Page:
Clin Cancer Res; co-auth.: GTF

Emanuela Romano1Sylvain Pradervand2Alexandra Paillusson2Johann Weber2Keith Harshman2Katja Muehlethaler3Daniel E. Speiser4Solange Peters5,
Donata Rimoldi3, Olivier Michielin6,*

  1. * Corresponding Author:
    Olivier Michielin, Centre Hospitalier Universitaire Vaudois, Pluridisciplinary Center for Clinical Oncology, Rue du Bugnon 21, Lausanne, 1011,

+Author Affiliations

1Laboratory of Cellular Immunobiology, Mem. Sloan-Kettering Cancer Center
2Center for Integrative Genomics, University of Lausanne
3Ludwig Center for Cancer Research of the University of Lausanne, University of Lausanne
4Clinical Tumor Biology & Immunotherapy Group, Department of Oncology, Ludwig Center for Cancer Research, University of Lausanne
5Division of Oncology, Centre Hospitalier Universitaire Vaudois
6Centre Hospitalier Universitaire Vaudois, Pluridisciplinary Center for Clinical Oncology

Identification of multiple mechanisms of resistance to vemurafenib in a patient with BRAFV600E-mutated cutaneous melanoma successfully rechallenged after progression


Purpose: To investigate the mechanism(s) of resistance to the RAF-inhibitor vemurafenib, we performed a comprehensive analysis of the genetic alterations occurring in metastatic lesions from a patient with a BRAFV600E-mutant cutaneous melanoma who, after a first response, underwent subsequent rechallenge with this drug. Experimental Design: We obtained blood and tissue samples from a patient diagnosed with a BRAFV600E-mutant cutaneous melanoma that was treated with vemurafenib and achieved a near-complete response. At progression, he received additional lines of chemo/immunotherapy and was successfully re-challenged with vemurafenib. Exome and RNA sequencing were performed on a pre-treatment tumor and two subcutaneous resistant metastases, one that was present at baseline and previously responded to vemurafenib (PV1), and one that appeared de novo after reintroduction of the drug (PV2). A culture established from PV1 was also analyzed. Results: We identified two NRAS activating somatic mutations, Q61R and Q61K, affecting two main subpopulations in the metastasis PV1, and a BRAF alternative splicing, involving exons 4-10, in the metastasis PV2. These alterations, known to confer resistance to RAF inhibitors, were tumor-specific, mutually exclusive, and were not detected in pre-treatment tumor samples. In addition, the oncogenic PIK3CAH1047R mutation was detected in a subpopulation of PV1, but this mutation did not appear to play a major role in vemurafenib resistance in this metastasis. Conclusions: This work describes the co-existence within the same patient of different molecular mechanisms of resistance to vemurafenib affecting different metastatic sites. These findings have direct implications for the clinical management of BRAF-mutant melanoma.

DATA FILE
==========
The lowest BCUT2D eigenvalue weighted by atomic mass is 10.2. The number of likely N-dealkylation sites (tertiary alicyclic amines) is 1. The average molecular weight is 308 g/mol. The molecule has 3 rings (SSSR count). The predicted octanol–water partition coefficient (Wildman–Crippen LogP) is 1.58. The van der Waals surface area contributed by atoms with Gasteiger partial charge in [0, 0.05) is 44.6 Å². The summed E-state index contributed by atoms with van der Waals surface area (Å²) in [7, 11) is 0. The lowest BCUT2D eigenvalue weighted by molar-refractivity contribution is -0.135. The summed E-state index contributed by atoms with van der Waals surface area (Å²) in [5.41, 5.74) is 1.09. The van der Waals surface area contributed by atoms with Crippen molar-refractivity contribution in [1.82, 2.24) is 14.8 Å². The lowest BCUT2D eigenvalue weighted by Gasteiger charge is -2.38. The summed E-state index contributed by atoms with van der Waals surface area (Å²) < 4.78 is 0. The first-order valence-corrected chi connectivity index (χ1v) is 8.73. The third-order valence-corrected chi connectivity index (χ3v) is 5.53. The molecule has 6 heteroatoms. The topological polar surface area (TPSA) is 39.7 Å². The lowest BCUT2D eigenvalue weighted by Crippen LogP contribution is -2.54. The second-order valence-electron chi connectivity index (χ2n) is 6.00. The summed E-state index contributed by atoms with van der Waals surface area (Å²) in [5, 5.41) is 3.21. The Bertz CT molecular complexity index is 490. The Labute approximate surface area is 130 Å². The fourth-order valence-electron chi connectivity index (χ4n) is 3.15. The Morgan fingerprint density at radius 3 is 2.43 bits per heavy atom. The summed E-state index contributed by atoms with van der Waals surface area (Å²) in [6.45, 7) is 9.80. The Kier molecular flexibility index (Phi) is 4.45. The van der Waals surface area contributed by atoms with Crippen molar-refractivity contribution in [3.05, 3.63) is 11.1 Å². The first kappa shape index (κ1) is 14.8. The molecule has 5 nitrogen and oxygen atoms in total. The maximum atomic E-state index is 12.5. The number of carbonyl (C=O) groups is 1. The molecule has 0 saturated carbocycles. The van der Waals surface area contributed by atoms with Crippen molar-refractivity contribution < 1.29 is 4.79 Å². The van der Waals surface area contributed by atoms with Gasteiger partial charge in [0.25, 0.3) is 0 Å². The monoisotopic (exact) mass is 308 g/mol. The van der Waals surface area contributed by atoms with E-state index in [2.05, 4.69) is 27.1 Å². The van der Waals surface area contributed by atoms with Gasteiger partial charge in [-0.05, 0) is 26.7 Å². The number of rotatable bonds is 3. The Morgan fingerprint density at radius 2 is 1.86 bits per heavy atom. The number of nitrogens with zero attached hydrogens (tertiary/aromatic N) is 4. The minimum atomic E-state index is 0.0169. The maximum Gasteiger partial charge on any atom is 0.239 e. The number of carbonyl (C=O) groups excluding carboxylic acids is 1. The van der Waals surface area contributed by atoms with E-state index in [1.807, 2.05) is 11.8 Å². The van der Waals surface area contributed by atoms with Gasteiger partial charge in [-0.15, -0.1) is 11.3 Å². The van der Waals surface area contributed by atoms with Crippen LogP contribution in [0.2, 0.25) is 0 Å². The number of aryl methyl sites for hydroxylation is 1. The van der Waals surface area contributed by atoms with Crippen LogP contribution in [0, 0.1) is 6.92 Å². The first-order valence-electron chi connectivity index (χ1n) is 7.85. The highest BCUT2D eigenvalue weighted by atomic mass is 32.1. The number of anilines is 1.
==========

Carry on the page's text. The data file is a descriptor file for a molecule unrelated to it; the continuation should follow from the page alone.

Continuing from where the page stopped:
• Received March 8, 2013.
  • Revision received June 13, 2013.
  • Accepted July 30, 2013.